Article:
It may surprise you, but staying in the know with your company is more compelling for Twitter followers than getting a discount. Among those who follow brands, 38% of Twitter users chose to follow to get updates on future products, and 32% to stay informed about the activities of the company. One in four want more – access to exclusive content they can’t get somewhere else.

For many, this desire to become an insider goes beyond just knowing what’s going on – they want to impact what’s going on. Among consumers generally, eight in 10 want to co-create with companies.

Feeding them this information about your brand that interests them will keep them happy. But it’s an ongoing job; 52% of users stop following a brand because the content becomes boring or repetitive over time. Your brand must become a publisher, churning out interesting content about you and related topics. And you have to listen to and learn from your followers, co-creating the information and products they want.

Followers want discounts, but don’t get too promotional.

Close behind their interest in your brand is a desire for discounts. Thirty-one percent of users follow a brand to receive discounts and promotions, and 30% to stay informed about upcoming sales. Yet, there’s a massive imbalance in demand for promos and supply – 50% of brand tweets are promotional in nature. And this imbalance shows: 21% of users unfollow a brand because the tweets are too promotional, and when their stream becomes “too crowded with marketing messages” 41% of users will start unfollowing brands.

And freebies will get you followers, but they don’t stick around. Nearly 3 in 10 (28%) social users have followed a brand to get some sort of sample, coupon, etc. And then 27% of users later unfollow a company because they only followed to get a one-time offer.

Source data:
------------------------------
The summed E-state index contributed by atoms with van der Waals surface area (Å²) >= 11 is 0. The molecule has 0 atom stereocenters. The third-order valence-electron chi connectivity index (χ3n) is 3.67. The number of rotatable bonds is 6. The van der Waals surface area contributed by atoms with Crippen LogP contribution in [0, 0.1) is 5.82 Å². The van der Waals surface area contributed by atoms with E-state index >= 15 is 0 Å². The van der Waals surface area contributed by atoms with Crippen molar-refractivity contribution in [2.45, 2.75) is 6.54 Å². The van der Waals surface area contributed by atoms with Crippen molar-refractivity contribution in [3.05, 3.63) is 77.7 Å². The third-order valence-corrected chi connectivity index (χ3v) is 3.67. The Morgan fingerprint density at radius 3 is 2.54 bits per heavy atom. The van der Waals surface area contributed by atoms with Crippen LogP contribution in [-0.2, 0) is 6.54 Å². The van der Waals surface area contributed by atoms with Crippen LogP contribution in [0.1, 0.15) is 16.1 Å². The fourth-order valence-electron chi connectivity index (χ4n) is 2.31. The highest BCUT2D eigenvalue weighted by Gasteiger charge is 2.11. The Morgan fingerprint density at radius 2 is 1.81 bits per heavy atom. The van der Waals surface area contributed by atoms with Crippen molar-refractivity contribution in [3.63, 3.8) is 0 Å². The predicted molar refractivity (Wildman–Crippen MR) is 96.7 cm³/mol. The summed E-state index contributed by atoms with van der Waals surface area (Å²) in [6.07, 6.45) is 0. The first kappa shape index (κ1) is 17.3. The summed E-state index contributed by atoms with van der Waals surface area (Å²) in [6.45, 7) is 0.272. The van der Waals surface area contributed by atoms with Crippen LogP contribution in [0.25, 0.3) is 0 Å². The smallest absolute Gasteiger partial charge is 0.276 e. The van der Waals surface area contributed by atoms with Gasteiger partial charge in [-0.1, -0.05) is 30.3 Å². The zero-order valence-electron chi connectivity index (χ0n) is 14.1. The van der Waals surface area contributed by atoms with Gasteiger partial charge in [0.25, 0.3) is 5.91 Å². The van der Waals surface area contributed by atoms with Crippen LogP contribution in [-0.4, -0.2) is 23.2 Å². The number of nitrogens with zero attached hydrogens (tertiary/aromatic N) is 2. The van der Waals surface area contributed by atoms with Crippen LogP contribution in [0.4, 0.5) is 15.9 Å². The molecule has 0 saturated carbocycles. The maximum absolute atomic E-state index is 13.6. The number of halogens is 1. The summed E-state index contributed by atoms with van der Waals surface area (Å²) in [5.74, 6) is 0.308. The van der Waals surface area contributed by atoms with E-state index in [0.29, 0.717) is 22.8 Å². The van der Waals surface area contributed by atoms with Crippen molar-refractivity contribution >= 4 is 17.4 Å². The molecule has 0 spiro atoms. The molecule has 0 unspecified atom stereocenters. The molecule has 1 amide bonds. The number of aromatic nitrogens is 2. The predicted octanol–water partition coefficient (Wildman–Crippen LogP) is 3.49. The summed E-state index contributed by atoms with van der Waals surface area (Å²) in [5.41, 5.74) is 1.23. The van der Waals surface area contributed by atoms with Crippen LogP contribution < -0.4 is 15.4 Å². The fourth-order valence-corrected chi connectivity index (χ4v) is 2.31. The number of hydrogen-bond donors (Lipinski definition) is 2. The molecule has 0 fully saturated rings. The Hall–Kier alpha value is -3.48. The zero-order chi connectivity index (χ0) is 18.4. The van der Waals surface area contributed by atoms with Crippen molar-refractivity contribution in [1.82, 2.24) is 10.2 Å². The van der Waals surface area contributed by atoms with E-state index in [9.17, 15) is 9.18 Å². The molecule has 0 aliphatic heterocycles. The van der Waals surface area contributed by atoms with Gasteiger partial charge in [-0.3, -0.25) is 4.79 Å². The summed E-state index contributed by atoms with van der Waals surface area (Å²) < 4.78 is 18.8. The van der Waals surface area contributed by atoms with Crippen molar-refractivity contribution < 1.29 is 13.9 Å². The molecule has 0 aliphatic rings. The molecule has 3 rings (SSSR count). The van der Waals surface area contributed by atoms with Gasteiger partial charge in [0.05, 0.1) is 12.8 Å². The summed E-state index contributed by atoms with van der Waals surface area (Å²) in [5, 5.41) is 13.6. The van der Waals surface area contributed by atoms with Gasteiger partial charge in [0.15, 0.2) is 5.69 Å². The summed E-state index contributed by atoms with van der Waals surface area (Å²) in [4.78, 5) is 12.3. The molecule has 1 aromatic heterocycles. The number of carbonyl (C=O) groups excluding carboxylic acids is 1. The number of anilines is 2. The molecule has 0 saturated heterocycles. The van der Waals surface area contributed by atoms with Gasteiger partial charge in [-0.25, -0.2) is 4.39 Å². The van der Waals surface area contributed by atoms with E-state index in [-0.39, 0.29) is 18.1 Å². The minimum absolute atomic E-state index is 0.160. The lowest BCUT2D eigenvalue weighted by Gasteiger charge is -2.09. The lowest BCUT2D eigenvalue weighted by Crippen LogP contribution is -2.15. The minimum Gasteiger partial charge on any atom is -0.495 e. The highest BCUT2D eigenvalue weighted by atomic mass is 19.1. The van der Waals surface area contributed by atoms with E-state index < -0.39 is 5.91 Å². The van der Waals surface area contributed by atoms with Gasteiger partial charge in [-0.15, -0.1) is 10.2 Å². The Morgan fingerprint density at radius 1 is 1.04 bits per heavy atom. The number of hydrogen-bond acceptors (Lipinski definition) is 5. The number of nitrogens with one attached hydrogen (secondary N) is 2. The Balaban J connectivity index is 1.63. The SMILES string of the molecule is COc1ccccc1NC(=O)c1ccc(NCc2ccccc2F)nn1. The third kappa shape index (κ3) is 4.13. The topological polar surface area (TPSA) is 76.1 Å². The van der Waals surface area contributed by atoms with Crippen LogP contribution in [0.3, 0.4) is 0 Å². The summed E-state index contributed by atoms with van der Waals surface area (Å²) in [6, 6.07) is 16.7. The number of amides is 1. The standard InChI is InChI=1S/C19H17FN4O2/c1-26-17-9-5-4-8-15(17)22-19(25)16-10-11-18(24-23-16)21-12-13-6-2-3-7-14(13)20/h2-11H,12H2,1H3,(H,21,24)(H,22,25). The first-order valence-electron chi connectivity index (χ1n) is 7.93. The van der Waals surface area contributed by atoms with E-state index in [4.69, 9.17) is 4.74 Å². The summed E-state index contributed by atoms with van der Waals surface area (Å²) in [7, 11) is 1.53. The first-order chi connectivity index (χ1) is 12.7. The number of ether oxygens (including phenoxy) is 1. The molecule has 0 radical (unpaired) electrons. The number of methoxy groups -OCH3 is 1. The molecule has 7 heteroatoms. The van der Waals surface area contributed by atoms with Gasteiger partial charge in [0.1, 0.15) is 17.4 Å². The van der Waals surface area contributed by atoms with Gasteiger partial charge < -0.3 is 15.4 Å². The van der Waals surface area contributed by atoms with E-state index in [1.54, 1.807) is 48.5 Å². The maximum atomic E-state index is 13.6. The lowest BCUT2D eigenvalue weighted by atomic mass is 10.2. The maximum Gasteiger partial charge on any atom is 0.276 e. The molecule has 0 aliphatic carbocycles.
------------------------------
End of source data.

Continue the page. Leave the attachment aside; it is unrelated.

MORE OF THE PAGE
So, balance out your deals with interesting brand-related content, and consider other channels to dispense deals. For example, 77% of consumers prefer email over social for permission-based promotional messages.

Niche accounts can serve varied needs.

Staying informed and getting deals top the reasons why people follow brands on Twitter, but that’s where the long tail kicks in. About a fourth of consumers (26%) follow brands looking for fun or entertainment; 23% simply want to display their support for the company; 20% want to share their ideas and feedback with the brand; and the list goes on. You can’t be relevant to everyone at once, and therein lies the danger: 15% of consumers unfollow brands because the content was never relevant to their specific needs.

So, keeping your followers interested when their interests are diverse may mean going niche to serve different needs. You could engage the deal seekers with one account, the wannabe insiders with another, and so on. The average number of Twitter accounts for a Fortune 100 firm is now 10.1, and 10.4 on Facebook. Ford, for example, has a number of Twitter accounts to serve different car fanatics  – eco-friendly drivers, truck lovers, etc. Get to know the different types of consumers following your brand, and if it makes sense for your business, give them niche ways to connect with you.

These stats, their citations, and more like them can be found in our recent Conversation Index webinar, available here.  Kyle Lacy, Senior Manager of Content Marketing and Research at ExactTarget, and Ian Greenleigh, Manager of Social and Content Strategy at Bazaarvoice, share findings from 26 million tweets to illustrate how social intersects the “real world.”